In the late Spring of 2005, a few months before my daughter was born, I took a trip to Nepal with two friends. Our goal was to climb a relatively easy peak, by Himalayan standards, called Lobuche East which overlooks the approach to Everest base camp. My climbing experience was minimal but I knew some basics like using an ice axe, wearing crampons and how to tie a rope. The friends I would be hiking with were somewhat more experienced, mostly from climbing 14,000′ peaks in Colorado. Mark, the only of us who might honestly claim to be a climber, planned the trip with a low-priced trekking operation in Kathmandu. A few days into the trek we made a practice and acclimatization climb up a hill overlooking the hamlet of Gokyo called Gokyo-Ri. On the way down I began to suffer from a stomach virus that got really violent by the time we returned to the tea house.

Me%20at%20Gokyo%20Ri
Author, showing signs of illness at 18000 feet. Gokyo-Ri (Cho Oyu, Tibet, background.)

I have never been so sick before or since. The next day I sucked it up enough for us to cross a dry glacier to an abysmal hovel called Dragnag; really nothing more than a shoddy tea-house set up for the occasional trekkers doing routes like ours. Tea Houses in Nepal are awesome but rustic. Typically, there is an outhouse, a dung-burning cook stove and a single lightbulb hanging from the ceiling in the common room powered by a car battery. The house in Dragnag was more like what you’d expect to find on the wrong side of the ice wall in Game of Thrones. Other than its striking bleakness, it followed the basic tea house pattern. This time though, also attached to the battery was a radio with a placard affixed explaining how to call an Mi-8 in an emergency. My climb was over. And I came very close to using that radio.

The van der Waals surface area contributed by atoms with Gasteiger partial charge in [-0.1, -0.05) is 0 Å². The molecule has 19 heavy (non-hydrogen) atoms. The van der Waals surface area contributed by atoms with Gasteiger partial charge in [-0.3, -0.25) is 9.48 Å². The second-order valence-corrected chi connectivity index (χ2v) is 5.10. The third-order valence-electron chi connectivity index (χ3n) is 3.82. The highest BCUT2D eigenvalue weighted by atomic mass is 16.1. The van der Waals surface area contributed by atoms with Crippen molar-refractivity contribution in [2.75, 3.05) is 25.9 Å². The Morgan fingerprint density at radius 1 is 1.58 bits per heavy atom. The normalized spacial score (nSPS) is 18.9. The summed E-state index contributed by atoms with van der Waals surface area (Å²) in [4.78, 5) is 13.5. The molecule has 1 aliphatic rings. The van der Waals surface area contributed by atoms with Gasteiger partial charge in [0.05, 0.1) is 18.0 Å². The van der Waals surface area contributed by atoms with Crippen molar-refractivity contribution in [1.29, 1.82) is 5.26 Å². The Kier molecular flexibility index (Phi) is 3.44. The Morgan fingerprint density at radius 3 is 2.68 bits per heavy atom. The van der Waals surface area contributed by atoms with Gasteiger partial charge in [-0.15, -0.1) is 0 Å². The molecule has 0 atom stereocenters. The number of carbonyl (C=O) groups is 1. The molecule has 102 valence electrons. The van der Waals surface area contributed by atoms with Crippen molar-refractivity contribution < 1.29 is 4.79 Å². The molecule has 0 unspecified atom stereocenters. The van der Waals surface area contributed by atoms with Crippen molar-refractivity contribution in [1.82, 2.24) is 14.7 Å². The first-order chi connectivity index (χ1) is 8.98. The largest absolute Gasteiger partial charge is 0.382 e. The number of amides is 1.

Instead, the next morning I watched my friends make the hike up the snowy pass toward Lobuche. They left behind poor Dorjee Sherpa who’s task it would now be to carry all of my stuff back to Namche Bazaar while I took “breaks” behind every rock. We finally agreed that I would go ahead and he would follow an hour behind to allow me some privacy. Other than that I have no memory of the two day walk back to Namche. I do know that I had lost so much weight that my wedding ring was lost when it slipped off my finger–a fact I didn’t notice until a week later in Kathmandu. I still have the “goodbye” letter I wrote to my pregnant wife from Dragnag.

Namche Bazaar. No motors. No networked electricity. But it feels like civilization after a few days of hiking.

The truth is that I had succumbed to some of the melodrama that can come from a life of being a pampered westerner. I probably wasn’t actually all that sick. A few days of sleep in Namche Bazaar with the aid of lots of electrolytes had me healthy enough to practically run back to Lukla.

Dorjee Sherpa – the guy who saved my life (Everest over the lid of his cap).
“Not so fast!”, might have said the doctor at Namche Bazaar (here examining a patient while I waited). “You’re fine! It’s just a little stomach virus. You did bring Cipro with you, didn’t you?”

“What’s that?”

“Well, you’ll know the next time you come to Nepal!”